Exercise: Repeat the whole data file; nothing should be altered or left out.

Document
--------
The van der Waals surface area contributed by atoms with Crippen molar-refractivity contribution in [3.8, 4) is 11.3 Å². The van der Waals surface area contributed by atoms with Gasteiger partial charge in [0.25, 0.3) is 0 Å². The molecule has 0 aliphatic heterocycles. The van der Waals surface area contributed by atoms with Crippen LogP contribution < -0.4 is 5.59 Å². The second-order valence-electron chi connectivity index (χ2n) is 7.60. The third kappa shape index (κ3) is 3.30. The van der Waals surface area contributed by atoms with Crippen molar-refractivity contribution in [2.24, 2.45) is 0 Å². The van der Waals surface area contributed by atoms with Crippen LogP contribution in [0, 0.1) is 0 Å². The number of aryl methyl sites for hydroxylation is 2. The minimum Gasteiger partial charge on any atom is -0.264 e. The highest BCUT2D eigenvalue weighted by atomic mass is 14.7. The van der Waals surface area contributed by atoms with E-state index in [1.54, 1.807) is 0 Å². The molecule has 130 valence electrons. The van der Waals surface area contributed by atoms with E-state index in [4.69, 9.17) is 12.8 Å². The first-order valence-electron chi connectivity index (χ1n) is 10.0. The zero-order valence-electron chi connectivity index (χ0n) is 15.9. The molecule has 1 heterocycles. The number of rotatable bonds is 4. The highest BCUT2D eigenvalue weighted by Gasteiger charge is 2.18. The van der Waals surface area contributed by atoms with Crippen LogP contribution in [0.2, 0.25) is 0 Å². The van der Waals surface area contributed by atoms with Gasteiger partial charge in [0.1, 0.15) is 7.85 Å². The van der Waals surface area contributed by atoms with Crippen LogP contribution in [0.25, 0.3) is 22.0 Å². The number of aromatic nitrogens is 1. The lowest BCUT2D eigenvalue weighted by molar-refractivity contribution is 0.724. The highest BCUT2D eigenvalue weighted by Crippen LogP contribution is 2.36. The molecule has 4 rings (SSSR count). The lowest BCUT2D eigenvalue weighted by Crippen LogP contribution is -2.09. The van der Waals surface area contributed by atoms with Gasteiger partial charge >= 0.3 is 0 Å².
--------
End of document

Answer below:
The van der Waals surface area contributed by atoms with Crippen molar-refractivity contribution in [3.8, 4) is 11.3 Å². The van der Waals surface area contributed by atoms with Gasteiger partial charge in [0.25, 0.3) is 0 Å². The molecule has 0 aliphatic heterocycles. The van der Waals surface area contributed by atoms with Crippen LogP contribution < -0.4 is 5.59 Å². The second-order valence-electron chi connectivity index (χ2n) is 7.60. The third kappa shape index (κ3) is 3.30. The van der Waals surface area contributed by atoms with Crippen molar-refractivity contribution in [2.24, 2.45) is 0 Å². The van der Waals surface area contributed by atoms with Crippen LogP contribution in [0, 0.1) is 0 Å². The number of aryl methyl sites for hydroxylation is 2. The minimum Gasteiger partial charge on any atom is -0.264 e. The highest BCUT2D eigenvalue weighted by atomic mass is 14.7. The van der Waals surface area contributed by atoms with E-state index in [1.54, 1.807) is 0 Å². The molecule has 130 valence electrons. The van der Waals surface area contributed by atoms with E-state index in [4.69, 9.17) is 12.8 Å². The first-order valence-electron chi connectivity index (χ1n) is 10.0. The zero-order valence-electron chi connectivity index (χ0n) is 15.9. The molecule has 1 heterocycles. The number of rotatable bonds is 4. The highest BCUT2D eigenvalue weighted by Gasteiger charge is 2.18. The van der Waals surface area contributed by atoms with Crippen LogP contribution in [0.2, 0.25) is 0 Å². The van der Waals surface area contributed by atoms with Gasteiger partial charge in [0.1, 0.15) is 7.85 Å². The van der Waals surface area contributed by atoms with Crippen LogP contribution in [0.25, 0.3) is 22.0 Å². The number of aromatic nitrogens is 1. The lowest BCUT2D eigenvalue weighted by molar-refractivity contribution is 0.724. The highest BCUT2D eigenvalue weighted by Crippen LogP contribution is 2.36. The molecule has 4 rings (SSSR count). The lowest BCUT2D eigenvalue weighted by Crippen LogP contribution is -2.09. The van der Waals surface area contributed by atoms with Gasteiger partial charge >= 0.3 is 0 Å².